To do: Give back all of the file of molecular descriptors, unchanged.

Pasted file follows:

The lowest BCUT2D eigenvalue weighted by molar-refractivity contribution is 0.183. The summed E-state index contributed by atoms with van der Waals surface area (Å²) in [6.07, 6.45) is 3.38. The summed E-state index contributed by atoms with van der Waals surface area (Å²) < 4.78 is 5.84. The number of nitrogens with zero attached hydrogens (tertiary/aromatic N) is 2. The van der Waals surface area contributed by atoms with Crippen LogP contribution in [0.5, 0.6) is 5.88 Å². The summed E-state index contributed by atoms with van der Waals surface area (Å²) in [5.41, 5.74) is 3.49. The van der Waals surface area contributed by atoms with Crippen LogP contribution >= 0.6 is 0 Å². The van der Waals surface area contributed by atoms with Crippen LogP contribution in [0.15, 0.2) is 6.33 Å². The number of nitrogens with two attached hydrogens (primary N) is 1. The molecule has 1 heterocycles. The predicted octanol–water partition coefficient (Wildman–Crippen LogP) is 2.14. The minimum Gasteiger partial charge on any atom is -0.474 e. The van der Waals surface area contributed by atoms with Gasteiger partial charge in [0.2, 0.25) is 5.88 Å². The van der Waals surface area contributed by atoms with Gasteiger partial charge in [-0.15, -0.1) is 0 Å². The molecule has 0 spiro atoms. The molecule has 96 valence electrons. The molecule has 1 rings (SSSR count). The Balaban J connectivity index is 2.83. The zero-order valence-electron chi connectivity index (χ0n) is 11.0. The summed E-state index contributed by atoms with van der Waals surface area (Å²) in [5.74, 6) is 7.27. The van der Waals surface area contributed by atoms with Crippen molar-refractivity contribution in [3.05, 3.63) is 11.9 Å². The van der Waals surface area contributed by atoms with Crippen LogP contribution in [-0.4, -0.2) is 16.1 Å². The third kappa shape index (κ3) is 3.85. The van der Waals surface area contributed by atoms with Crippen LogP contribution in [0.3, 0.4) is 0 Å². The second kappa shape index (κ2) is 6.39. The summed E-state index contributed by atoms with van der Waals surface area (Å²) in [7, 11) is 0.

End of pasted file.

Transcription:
The lowest BCUT2D eigenvalue weighted by molar-refractivity contribution is 0.183. The summed E-state index contributed by atoms with van der Waals surface area (Å²) in [6.07, 6.45) is 3.38. The summed E-state index contributed by atoms with van der Waals surface area (Å²) < 4.78 is 5.84. The number of nitrogens with zero attached hydrogens (tertiary/aromatic N) is 2. The van der Waals surface area contributed by atoms with Crippen LogP contribution in [0.5, 0.6) is 5.88 Å². The summed E-state index contributed by atoms with van der Waals surface area (Å²) in [5.41, 5.74) is 3.49. The van der Waals surface area contributed by atoms with Crippen LogP contribution >= 0.6 is 0 Å². The van der Waals surface area contributed by atoms with Crippen LogP contribution in [0.15, 0.2) is 6.33 Å². The number of nitrogens with two attached hydrogens (primary N) is 1. The molecule has 1 heterocycles. The predicted octanol–water partition coefficient (Wildman–Crippen LogP) is 2.14. The minimum Gasteiger partial charge on any atom is -0.474 e. The van der Waals surface area contributed by atoms with Gasteiger partial charge in [0.2, 0.25) is 5.88 Å². The van der Waals surface area contributed by atoms with Gasteiger partial charge in [-0.15, -0.1) is 0 Å². The molecule has 0 spiro atoms. The molecule has 96 valence electrons. The molecule has 1 rings (SSSR count). The Balaban J connectivity index is 2.83. The zero-order valence-electron chi connectivity index (χ0n) is 11.0. The summed E-state index contributed by atoms with van der Waals surface area (Å²) in [5.74, 6) is 7.27. The van der Waals surface area contributed by atoms with Crippen molar-refractivity contribution in [3.05, 3.63) is 11.9 Å². The van der Waals surface area contributed by atoms with Crippen LogP contribution in [-0.4, -0.2) is 16.1 Å². The third kappa shape index (κ3) is 3.85. The van der Waals surface area contributed by atoms with Crippen LogP contribution in [0.3, 0.4) is 0 Å². The second kappa shape index (κ2) is 6.39. The summed E-state index contributed by atoms with van der Waals surface area (Å²) in [7, 11) is 0.